With a big chunk of his family having earned graduate degrees, Stamm says there is unspoken pressure on him to do the same. But he discovered he didn't much enjoy the small taste of independent research he had at McGill. He enjoyed working in teams much better. Maybe an MBA?
For the moment, he is looking into internship possibilities related to sustainable development. He also hears there are jobs in Boston for fresh graduates with the skills to do environmental consulting. He wonders whether he should just go back home to his native Switzerland, maybe earn some money teaching English, while taking it relatively easy for a year and planning his next move. There is no shortage of options, which is both good and bad.
"My parents would like me back home," Stamm says. "They think I should take it easy for a few months."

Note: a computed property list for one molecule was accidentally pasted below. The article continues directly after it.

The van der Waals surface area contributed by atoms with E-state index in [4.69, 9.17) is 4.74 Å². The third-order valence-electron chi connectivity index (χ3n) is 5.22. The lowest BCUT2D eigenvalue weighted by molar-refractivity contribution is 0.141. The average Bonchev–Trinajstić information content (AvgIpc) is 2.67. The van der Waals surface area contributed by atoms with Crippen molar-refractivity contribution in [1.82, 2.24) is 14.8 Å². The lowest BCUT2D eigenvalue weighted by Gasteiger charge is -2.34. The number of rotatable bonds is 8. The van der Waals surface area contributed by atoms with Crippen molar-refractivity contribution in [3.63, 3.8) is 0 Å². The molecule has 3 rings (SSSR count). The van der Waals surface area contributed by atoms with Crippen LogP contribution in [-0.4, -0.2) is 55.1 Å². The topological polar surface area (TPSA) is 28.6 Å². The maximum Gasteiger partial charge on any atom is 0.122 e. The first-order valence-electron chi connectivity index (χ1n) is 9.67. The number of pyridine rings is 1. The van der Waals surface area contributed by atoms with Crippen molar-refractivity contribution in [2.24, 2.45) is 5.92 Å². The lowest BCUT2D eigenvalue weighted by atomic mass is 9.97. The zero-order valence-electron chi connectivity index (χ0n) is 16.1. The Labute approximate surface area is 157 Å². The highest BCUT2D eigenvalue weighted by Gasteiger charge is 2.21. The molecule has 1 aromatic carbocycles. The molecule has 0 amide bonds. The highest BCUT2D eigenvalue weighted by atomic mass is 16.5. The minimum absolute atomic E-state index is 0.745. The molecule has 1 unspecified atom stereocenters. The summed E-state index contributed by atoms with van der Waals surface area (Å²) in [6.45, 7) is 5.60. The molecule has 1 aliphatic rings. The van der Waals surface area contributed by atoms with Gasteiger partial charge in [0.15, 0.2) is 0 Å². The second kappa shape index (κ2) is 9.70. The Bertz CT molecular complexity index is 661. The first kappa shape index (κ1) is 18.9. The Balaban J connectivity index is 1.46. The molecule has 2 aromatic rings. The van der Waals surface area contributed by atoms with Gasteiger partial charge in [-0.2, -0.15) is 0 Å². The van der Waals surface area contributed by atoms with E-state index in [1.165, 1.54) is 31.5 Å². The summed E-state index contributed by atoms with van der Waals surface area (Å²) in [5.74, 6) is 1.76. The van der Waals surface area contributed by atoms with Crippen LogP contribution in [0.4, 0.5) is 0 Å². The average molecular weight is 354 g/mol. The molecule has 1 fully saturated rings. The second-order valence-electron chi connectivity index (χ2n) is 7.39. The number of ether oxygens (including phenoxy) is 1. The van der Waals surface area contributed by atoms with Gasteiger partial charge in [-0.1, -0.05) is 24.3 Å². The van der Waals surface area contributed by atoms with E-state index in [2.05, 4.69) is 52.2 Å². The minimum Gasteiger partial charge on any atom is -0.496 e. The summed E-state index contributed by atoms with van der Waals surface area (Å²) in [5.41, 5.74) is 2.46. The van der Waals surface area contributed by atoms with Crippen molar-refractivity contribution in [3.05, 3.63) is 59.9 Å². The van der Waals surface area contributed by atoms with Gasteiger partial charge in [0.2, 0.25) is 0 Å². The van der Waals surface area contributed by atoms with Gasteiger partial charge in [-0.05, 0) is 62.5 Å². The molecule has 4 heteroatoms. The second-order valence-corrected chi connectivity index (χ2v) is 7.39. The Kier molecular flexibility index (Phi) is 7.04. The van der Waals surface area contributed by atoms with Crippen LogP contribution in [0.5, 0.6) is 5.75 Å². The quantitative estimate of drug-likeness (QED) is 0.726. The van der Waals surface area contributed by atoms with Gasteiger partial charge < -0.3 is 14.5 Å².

It's a tempting proposition, but Stamm doesn't know if he can do it. "I would like to relax but I feel like I can't stop. I need to continue on to something. I want to be able to earn my own money instead of being dependent on my family.
"I almost wish [my parents] would put their foot down and say, 'Come home and do this.' Then, I wouldn't have to think about it." But, he adds with mild ruefulness, "my parents trust me to make the right choice."
Political science student Rashi Khilnani is getting different messages from her folks. "I get mixed reviews," says Khilnani. Her father is anxious to introduce her to someone who might be able get her a marketing job at a bank. Her mother is careful not to apply any pressure. "She says, 'Do what you want to do.'"
Khilnani is leaving McGill with some reluctance having thoroughly enjoyed her program.
"Political science is so juicy. I never get tired of it. But I can't spend the rest of my life taking 300 and 400 level courses as much as I sometimes wish I could."